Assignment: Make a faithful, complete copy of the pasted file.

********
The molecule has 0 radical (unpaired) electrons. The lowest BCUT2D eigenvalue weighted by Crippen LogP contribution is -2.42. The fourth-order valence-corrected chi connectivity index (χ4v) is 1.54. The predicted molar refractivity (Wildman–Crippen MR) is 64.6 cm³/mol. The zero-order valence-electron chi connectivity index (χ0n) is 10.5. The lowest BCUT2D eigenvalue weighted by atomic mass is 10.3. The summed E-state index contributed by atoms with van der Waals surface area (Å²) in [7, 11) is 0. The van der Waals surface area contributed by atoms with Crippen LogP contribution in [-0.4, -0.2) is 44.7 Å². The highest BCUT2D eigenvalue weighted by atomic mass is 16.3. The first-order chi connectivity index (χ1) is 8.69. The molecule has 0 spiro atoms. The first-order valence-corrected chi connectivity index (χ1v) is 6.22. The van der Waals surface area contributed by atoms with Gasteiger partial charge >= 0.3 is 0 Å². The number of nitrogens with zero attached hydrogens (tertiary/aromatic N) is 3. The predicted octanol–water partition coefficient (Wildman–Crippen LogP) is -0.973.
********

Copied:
The molecule has 0 radical (unpaired) electrons. The lowest BCUT2D eigenvalue weighted by Crippen LogP contribution is -2.42. The fourth-order valence-corrected chi connectivity index (χ4v) is 1.54. The predicted molar refractivity (Wildman–Crippen MR) is 64.6 cm³/mol. The zero-order valence-electron chi connectivity index (χ0n) is 10.5. The lowest BCUT2D eigenvalue weighted by atomic mass is 10.3. The summed E-state index contributed by atoms with van der Waals surface area (Å²) in [7, 11) is 0. The van der Waals surface area contributed by atoms with Crippen LogP contribution in [-0.4, -0.2) is 44.7 Å². The highest BCUT2D eigenvalue weighted by atomic mass is 16.3. The first-order chi connectivity index (χ1) is 8.69. The molecule has 0 spiro atoms. The first-order valence-corrected chi connectivity index (χ1v) is 6.22. The van der Waals surface area contributed by atoms with Gasteiger partial charge >= 0.3 is 0 Å². The number of nitrogens with zero attached hydrogens (tertiary/aromatic N) is 3. The predicted octanol–water partition coefficient (Wildman–Crippen LogP) is -0.973.